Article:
The following graduate courses are among those normally offered. Not all courses are offered in every academic year; consult the College's Dynamic Course Guide for a current course listing.
Anthropological Theory I & II
The course will discuss major concepts, theories and findings in Cultural and Social Anthropology. Students will be introduced to the history of thought within the discipline from 19th century evolutionism to post-modernism.
Anatomy and behavior of non-human primates, fossil hominids, and modern human populations are analyzed via theories and methods in biological anthropology. Emphasis is given to construction of models for understanding the evolution of human behavior focusing on bipedalism, technology and language.
A critical examination of the historical development of archaeological thought, examined from a world-wide and generational perspective.
A general introduction to field and laboratory techniques of prehistoric and historical archaeological research.
This course will examine the history and theories of linguistic anthropology. Focus will be on the ways in which linguistics has influenced the development of anthropological theories concerning cognition and practice.
Introduction to methods and theories of text analysis for archaeological and anthropological research. Structural, symbolic and cognitive models of culture are presented. Emphasis is on the integration of these models, the use and evaluation of documents by historical archaeologists and historical anthropologists, and research with primary historical data.
Critical readings of recent works by anthropologists and historians, with an emphasis on cross-disciplinary theory and methods.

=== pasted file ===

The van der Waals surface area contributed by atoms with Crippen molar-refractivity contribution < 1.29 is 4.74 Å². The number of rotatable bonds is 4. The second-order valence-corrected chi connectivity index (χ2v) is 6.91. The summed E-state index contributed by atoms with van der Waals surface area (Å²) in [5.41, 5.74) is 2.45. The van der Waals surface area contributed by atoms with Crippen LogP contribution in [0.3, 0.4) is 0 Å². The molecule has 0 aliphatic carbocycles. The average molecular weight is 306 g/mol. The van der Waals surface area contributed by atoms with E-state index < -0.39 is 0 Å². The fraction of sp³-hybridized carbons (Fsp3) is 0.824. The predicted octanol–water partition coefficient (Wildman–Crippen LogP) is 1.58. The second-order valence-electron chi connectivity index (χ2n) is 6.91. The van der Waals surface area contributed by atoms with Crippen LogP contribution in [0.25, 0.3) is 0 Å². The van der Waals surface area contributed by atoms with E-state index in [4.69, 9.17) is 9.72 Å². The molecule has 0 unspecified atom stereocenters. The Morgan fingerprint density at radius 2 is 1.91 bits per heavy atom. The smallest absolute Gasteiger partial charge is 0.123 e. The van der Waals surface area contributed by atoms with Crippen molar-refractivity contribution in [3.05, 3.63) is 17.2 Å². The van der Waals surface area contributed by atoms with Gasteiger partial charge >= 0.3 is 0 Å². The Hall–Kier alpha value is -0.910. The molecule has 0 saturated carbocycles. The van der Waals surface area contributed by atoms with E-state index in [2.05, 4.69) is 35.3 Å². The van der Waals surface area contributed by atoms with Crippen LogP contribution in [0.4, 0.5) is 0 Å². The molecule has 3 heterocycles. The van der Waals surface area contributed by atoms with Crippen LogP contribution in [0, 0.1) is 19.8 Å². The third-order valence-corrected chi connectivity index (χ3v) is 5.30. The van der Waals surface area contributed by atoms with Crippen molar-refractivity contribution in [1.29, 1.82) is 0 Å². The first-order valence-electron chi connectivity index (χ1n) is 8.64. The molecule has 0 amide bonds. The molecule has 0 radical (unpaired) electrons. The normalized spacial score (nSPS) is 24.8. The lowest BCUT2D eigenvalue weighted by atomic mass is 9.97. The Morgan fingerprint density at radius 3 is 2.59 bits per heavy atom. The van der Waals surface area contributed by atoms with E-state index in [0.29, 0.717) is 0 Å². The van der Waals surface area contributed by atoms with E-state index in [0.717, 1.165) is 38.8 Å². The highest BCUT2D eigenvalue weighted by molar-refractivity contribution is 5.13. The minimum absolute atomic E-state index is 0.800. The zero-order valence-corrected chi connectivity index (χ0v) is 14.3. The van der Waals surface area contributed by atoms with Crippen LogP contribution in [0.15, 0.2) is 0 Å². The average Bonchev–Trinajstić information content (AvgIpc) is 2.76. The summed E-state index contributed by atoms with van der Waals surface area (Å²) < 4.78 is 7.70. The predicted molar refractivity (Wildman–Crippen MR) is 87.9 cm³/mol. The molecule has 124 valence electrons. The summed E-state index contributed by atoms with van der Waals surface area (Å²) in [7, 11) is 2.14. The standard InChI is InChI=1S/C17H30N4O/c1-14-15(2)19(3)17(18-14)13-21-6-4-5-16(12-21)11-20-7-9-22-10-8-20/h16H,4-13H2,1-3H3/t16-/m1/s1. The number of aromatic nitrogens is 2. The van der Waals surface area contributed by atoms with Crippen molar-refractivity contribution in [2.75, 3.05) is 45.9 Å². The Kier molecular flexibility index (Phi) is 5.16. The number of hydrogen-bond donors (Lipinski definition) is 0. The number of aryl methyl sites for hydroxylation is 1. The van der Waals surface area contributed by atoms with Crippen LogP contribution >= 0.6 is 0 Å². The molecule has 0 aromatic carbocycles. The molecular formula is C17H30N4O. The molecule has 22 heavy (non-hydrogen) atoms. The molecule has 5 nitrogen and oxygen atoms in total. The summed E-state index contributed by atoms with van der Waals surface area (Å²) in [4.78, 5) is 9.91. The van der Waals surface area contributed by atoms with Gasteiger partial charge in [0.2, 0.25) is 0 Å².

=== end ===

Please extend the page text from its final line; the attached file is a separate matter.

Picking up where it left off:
Writing and Publishing in Anthropology
A practical introduction to the whole range of writing and publishing activities engaged in by anthropologists, this course will cover techniques, conventions and practices regarding grant proposals, book reviews, CV s, articles, abstracts, books, research reports and job applications.
An examination of Euro-American ceramics, glassware, tobacco pipes and other portable artifacts of the period c. 1600-1900 AD. Students will learn how to date, identify and analyze classes of objects from historic archaeological contexts as well as how to obtain information pertaining to technology, function, social and economic status.
A review of the method and theory of American Historical archaeology, with emphasis on specific research strategies and accomplishments in relation to the broader study of American material culture.
Field Work in Archaeology
The application of archaeological methods to an individual field project within the framework of a supervised archaeological field program.
Archaeological Conservation I
An introduction to the theory and practice of archaeological conservation, including systems of deterioration, treatment and storage. The first semester emphasizes the material science and technological underpinnings of archaeological artifacts, the nature of the archaeological environment and the deterioration of artifacts.
Archaeological Conservation II
In the second semester of the course, students receive instruction and experience in the laboratory treatment of artifacts from 17th to 19th-century archaeological sites in North America and the West Indies.